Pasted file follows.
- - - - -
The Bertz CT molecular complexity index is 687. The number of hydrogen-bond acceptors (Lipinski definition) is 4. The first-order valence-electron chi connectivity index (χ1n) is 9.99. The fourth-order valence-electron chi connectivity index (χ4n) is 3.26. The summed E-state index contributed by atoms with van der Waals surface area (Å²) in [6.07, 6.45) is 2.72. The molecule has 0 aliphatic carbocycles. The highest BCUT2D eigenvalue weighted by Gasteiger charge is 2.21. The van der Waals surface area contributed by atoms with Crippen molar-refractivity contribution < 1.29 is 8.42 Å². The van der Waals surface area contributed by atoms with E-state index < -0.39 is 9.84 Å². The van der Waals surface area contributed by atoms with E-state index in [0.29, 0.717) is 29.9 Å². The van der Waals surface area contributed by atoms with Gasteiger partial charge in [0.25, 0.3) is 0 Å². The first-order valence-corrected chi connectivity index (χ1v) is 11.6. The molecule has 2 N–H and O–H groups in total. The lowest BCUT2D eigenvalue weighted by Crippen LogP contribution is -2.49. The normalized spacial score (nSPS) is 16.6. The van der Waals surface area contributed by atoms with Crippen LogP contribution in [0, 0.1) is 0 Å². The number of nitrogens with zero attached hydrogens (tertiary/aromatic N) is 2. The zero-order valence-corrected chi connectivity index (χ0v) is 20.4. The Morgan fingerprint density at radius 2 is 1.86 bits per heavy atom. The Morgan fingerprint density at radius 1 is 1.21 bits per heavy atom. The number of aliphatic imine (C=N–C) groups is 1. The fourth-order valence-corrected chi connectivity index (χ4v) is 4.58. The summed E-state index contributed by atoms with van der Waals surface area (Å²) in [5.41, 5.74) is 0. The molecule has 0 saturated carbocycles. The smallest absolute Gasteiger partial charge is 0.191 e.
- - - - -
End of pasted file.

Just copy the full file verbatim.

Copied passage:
The Bertz CT molecular complexity index is 687. The number of hydrogen-bond acceptors (Lipinski definition) is 4. The first-order valence-electron chi connectivity index (χ1n) is 9.99. The fourth-order valence-electron chi connectivity index (χ4n) is 3.26. The summed E-state index contributed by atoms with van der Waals surface area (Å²) in [6.07, 6.45) is 2.72. The molecule has 0 aliphatic carbocycles. The highest BCUT2D eigenvalue weighted by Gasteiger charge is 2.21. The van der Waals surface area contributed by atoms with Crippen molar-refractivity contribution < 1.29 is 8.42 Å². The van der Waals surface area contributed by atoms with E-state index < -0.39 is 9.84 Å². The van der Waals surface area contributed by atoms with E-state index in [0.29, 0.717) is 29.9 Å². The van der Waals surface area contributed by atoms with Gasteiger partial charge in [0.25, 0.3) is 0 Å². The first-order valence-corrected chi connectivity index (χ1v) is 11.6. The molecule has 2 N–H and O–H groups in total. The lowest BCUT2D eigenvalue weighted by Crippen LogP contribution is -2.49. The normalized spacial score (nSPS) is 16.6. The van der Waals surface area contributed by atoms with Crippen LogP contribution in [0, 0.1) is 0 Å². The number of nitrogens with zero attached hydrogens (tertiary/aromatic N) is 2. The zero-order valence-corrected chi connectivity index (χ0v) is 20.4. The Morgan fingerprint density at radius 2 is 1.86 bits per heavy atom. The Morgan fingerprint density at radius 1 is 1.21 bits per heavy atom. The number of aliphatic imine (C=N–C) groups is 1. The fourth-order valence-corrected chi connectivity index (χ4v) is 4.58. The summed E-state index contributed by atoms with van der Waals surface area (Å²) in [5.41, 5.74) is 0. The molecule has 0 saturated carbocycles. The smallest absolute Gasteiger partial charge is 0.191 e.